Posted by fallenpastor | Posted in forgiveness, reconciliation | Posted on 23-02-2015
We’ve tried to ask for forgiveness, asked for it, or are looking for a way to ask for it in a similar way in which we sinned against others.
But for whatever reason, there are those who withhold forgiveness. That explains why my post on “5 Reasons People Won’t Forgive You” is the most read post on my blog. If you are in need of forgiveness and can’t understand why someone won’t forgive you, go read that one.
Here, I want to address how to forgive someone who is asking you for forgiveness. There are a lot of possibilities wrapped up in this, so let’s look at as much as we can.
1. Do your best to take their apology at face value.
This is tough, but use your common sense. If someone borrowed your favorite shirt and got tomato sauce on it, asks for an apology, offers to have it dry cleaned, they’re probably being sincere.
But what about more serious sin? Like adultery? Or someone who lies to you all the time? That’s tough. I deal with this frequently when I’m counseling fallen pastors and their wives. The fallen pastor will cheat with someone and then in a week say to his wife, “I’m so sorry, please forgive me.” Well, guess what, dude? She’s not ready to forgive.
But he’ll make it worse. He will say things like, “The Bible commands you to forgive me. You’re not in the will of God.” Don’t do that.
Both people in the transaction of forgiveness have a tremendous responsibility. The person who has sinned has to get their heart right. There has to be repentance (different than remorse or “feeling sorry I got caught“). But as the person who is doing the forgiving, that’s out of your control.
“Most people who are repentant and asking for your forgiveness have been dwelling on this moment for a long time. They need your forgiveness like a thirsty dog needs a drink of water. They need to hear those three words, ‘I forgive you,’ desperately.”
So what do you do? A couple of things. You can understand that there are people who may feel remorse but don’t understand that their apology is not sincere. You can tell them, “I understand that you’re apologizing to me and I appreciate it. But we are known by our fruits in our life. Please allow me time to heal emotionally and I will allow time for God to work repentance in your life. He will bring both of us to a place where we can finish the transaction of forgiveness on His time. I’m not withholding forgiveness. But I can tell you that I am storing up grace for the day when I can forgive you wholly and completely.” Or something like that.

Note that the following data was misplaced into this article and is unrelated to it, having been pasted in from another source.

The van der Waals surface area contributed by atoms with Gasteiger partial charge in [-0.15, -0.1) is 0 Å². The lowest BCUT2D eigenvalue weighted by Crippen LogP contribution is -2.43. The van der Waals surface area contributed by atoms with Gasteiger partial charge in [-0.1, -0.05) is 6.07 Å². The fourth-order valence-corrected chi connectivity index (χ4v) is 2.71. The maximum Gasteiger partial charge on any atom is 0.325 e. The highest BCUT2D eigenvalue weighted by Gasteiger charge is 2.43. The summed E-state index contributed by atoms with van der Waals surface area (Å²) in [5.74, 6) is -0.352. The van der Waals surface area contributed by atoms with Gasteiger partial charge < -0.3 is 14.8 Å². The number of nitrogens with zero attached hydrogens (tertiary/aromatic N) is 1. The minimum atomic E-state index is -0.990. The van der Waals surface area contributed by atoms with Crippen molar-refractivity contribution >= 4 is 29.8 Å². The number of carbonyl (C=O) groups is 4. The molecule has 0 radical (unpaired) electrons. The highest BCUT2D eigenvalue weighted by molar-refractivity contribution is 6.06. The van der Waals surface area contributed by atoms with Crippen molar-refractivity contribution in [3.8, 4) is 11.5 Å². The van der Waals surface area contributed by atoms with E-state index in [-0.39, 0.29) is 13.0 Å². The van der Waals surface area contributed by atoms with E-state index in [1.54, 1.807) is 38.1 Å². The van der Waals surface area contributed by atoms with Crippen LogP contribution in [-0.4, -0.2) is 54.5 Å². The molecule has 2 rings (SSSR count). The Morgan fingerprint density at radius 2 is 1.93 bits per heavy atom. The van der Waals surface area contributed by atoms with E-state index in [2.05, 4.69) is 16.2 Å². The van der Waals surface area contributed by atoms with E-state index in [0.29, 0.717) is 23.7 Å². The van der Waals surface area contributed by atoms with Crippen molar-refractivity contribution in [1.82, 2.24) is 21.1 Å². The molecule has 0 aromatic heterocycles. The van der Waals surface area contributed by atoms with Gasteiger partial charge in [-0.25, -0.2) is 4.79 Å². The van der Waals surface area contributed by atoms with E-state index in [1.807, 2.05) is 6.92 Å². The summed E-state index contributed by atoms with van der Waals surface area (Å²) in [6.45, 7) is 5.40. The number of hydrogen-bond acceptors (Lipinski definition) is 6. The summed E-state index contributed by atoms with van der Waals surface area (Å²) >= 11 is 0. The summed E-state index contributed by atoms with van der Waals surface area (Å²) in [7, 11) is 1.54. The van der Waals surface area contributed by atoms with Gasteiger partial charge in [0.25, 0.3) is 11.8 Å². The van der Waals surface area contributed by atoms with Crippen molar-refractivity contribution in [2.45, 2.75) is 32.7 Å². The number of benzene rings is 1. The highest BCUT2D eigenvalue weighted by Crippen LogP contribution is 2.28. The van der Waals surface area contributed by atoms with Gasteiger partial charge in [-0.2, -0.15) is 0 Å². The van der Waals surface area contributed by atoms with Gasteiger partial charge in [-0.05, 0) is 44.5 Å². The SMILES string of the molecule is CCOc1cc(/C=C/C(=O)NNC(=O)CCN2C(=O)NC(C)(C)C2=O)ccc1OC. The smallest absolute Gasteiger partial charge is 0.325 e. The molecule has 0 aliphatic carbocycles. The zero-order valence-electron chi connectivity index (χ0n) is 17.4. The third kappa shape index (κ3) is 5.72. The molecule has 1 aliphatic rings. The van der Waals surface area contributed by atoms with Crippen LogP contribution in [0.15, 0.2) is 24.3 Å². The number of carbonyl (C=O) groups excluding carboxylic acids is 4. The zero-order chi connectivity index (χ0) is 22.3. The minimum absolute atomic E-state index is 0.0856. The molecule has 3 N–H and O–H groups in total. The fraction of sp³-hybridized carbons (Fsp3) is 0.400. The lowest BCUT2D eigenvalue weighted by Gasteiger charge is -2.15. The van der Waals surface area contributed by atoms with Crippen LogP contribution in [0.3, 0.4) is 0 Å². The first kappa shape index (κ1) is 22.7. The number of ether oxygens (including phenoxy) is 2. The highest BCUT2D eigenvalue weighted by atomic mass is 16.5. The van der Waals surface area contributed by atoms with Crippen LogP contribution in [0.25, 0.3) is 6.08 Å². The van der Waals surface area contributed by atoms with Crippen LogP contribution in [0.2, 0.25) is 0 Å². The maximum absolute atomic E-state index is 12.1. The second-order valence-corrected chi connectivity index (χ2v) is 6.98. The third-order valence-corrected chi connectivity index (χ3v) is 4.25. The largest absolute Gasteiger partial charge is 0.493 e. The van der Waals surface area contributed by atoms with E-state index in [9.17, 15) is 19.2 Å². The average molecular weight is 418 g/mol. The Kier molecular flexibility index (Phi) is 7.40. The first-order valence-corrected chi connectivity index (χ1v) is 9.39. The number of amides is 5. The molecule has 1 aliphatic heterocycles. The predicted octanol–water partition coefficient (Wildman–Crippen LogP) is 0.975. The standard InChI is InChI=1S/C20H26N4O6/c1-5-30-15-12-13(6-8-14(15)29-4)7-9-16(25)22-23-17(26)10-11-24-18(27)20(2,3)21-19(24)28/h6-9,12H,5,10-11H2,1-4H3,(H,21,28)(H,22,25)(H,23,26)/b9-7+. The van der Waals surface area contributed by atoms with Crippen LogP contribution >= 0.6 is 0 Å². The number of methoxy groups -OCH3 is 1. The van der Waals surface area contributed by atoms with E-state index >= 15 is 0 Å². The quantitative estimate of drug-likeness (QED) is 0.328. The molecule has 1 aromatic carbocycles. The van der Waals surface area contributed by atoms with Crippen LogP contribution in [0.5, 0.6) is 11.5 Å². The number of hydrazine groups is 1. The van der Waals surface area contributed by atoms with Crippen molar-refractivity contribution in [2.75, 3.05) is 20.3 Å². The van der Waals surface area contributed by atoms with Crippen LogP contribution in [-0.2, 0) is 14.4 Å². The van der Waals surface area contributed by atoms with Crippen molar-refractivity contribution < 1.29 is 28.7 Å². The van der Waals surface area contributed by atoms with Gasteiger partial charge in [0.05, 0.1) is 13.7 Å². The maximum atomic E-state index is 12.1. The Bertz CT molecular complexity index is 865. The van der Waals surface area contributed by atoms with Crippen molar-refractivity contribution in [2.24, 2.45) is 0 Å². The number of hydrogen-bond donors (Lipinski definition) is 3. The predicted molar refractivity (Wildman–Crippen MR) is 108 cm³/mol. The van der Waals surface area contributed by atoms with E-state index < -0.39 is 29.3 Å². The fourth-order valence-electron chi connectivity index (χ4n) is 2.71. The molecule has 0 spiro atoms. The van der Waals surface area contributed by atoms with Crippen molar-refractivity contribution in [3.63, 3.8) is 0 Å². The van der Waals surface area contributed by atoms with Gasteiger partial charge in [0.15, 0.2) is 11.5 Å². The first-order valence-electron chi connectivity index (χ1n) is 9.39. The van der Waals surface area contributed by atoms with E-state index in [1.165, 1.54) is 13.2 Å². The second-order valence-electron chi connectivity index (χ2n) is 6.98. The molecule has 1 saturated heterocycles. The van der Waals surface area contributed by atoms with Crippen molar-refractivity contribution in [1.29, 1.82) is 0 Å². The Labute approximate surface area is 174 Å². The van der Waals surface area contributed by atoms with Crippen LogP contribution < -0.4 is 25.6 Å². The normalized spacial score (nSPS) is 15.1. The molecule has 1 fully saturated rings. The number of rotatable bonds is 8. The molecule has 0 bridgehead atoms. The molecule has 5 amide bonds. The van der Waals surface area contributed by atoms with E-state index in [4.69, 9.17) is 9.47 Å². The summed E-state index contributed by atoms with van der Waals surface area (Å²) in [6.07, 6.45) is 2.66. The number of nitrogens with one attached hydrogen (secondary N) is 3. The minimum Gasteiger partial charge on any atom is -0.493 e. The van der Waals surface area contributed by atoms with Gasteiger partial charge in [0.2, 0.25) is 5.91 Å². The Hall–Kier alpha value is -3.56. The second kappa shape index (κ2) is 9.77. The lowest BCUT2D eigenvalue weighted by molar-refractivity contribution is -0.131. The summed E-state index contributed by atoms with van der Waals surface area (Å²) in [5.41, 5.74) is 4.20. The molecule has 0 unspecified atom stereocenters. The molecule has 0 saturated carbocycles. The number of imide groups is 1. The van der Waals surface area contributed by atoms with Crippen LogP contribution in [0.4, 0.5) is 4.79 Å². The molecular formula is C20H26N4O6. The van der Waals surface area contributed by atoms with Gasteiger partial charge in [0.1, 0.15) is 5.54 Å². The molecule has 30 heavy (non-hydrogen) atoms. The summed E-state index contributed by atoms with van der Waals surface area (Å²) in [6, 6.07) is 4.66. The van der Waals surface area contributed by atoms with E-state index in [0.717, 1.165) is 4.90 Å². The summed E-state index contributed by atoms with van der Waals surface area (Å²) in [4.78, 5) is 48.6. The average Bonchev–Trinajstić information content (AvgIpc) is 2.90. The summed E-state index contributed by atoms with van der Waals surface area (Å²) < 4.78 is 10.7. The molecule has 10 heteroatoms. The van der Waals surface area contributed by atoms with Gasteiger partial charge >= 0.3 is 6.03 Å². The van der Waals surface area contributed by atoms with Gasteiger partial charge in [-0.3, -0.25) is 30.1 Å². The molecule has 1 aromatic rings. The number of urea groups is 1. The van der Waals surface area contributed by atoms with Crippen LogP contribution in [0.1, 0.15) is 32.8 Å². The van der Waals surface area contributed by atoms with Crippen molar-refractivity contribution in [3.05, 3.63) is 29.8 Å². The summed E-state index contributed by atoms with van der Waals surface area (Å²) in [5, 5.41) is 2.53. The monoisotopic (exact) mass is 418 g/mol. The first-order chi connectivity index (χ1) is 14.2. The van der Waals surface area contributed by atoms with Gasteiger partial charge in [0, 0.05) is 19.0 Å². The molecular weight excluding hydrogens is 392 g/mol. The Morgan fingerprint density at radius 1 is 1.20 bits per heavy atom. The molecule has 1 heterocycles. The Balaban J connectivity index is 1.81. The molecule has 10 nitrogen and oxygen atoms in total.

You can also be honest with the person and tell them that it is difficult for you to process forgiveness because of the hurt. That you are working on it, earnestly and prayerfully. Ask them for patience and encourage them to look up stories of people who have endured the same kind of pain you’re going through. Ask them for empathy.
2. It’s okay to draw boundaries.
If a person has hurt you in the same way before – repeatedly – realize that forgiveness can happen, but you may need to draw a boundary.
I had a counselor tell me once that boundaries are good because they keep us from slamming the door completely. I was having trouble with a person who I believed I hated. The counselor said, “You know, God draws boundaries. He drew boundaries for the Israelites at Sinai. Some could go to the foot of the mountain. Others could go on the mountain. Moses could go to the top. Jesus had followers who could listen to his teachings. He had twelve disciples who heard more. Then he had an inner three who heard exclusive things.”
He said, “We need to be careful about shutting anyone out of our lives completely. If you cut this person out of your life completely, you will shut out any chance for the restoration of God in their life or a miracle of reconciliation in your life. So draw a boundary. Tell them that they can be part of your life. But in your life, restrict them to certain areas. Don’t tell them everything. Don’t allow them access to all areas of your heart.”
He was right. Never shut the door on someone – always leave it open just a little and allow God to do what He will do.
3. When forgiving, always be gracious.
Sometimes, someone will come up to you and ask for forgiveness for something you didn’t even know they did. Be gracious. Make sure they understand they have your full forgiveness.
Other times, you will know why they are apologizing. You’re ready to forgive and reconcile. (Trust me, it will feel great when you’re done). Guess what? Be gracious. Make sure they understand they have your full forgiveness.
What I’m saying is – most people who are repentant and asking for your forgiveness have been dwelling on this moment for a long time. They need your forgiveness like a thirsty dog needs a drink of water. They need to hear those three words, “I forgive you,” desperately. So make it clear.
Realize that at some point, we will all be standing in the need of someone’s forgiveness. In fact, we have already been there. Christ forgave us a debt we could not possibly repay. That’s why Paul tells us in Colossians 3:13 to forgive as Christ has forgiven us.
Ray Carroll is the author of “Fallen Pastor: Finding Restoration in a Broken World,” which answers many of the questions I get asked on a weekly basis.
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